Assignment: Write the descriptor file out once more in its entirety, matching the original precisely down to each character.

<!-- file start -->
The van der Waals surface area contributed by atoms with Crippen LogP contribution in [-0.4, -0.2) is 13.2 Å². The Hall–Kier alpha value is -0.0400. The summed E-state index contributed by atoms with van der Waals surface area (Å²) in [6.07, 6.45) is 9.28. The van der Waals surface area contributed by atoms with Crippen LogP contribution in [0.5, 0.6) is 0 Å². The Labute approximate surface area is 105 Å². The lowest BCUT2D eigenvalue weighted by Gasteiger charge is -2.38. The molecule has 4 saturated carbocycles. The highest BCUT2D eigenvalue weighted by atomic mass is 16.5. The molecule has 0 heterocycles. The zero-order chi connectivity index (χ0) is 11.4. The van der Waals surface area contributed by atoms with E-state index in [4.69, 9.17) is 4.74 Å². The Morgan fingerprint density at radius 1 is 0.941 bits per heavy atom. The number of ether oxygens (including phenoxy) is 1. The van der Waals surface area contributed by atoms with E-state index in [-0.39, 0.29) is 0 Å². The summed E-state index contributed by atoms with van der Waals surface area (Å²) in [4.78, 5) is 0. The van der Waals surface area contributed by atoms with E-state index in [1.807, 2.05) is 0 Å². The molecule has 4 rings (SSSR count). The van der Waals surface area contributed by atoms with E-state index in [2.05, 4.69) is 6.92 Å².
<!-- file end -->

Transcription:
The van der Waals surface area contributed by atoms with Crippen LogP contribution in [-0.4, -0.2) is 13.2 Å². The Hall–Kier alpha value is -0.0400. The summed E-state index contributed by atoms with van der Waals surface area (Å²) in [6.07, 6.45) is 9.28. The van der Waals surface area contributed by atoms with Crippen LogP contribution in [0.5, 0.6) is 0 Å². The Labute approximate surface area is 105 Å². The lowest BCUT2D eigenvalue weighted by Gasteiger charge is -2.38. The molecule has 4 saturated carbocycles. The highest BCUT2D eigenvalue weighted by atomic mass is 16.5. The molecule has 0 heterocycles. The zero-order chi connectivity index (χ0) is 11.4. The van der Waals surface area contributed by atoms with E-state index in [4.69, 9.17) is 4.74 Å². The Morgan fingerprint density at radius 1 is 0.941 bits per heavy atom. The number of ether oxygens (including phenoxy) is 1. The van der Waals surface area contributed by atoms with E-state index in [-0.39, 0.29) is 0 Å². The summed E-state index contributed by atoms with van der Waals surface area (Å²) in [4.78, 5) is 0. The van der Waals surface area contributed by atoms with E-state index in [1.807, 2.05) is 0 Å². The molecule has 4 rings (SSSR count). The van der Waals surface area contributed by atoms with E-state index in [2.05, 4.69) is 6.92 Å².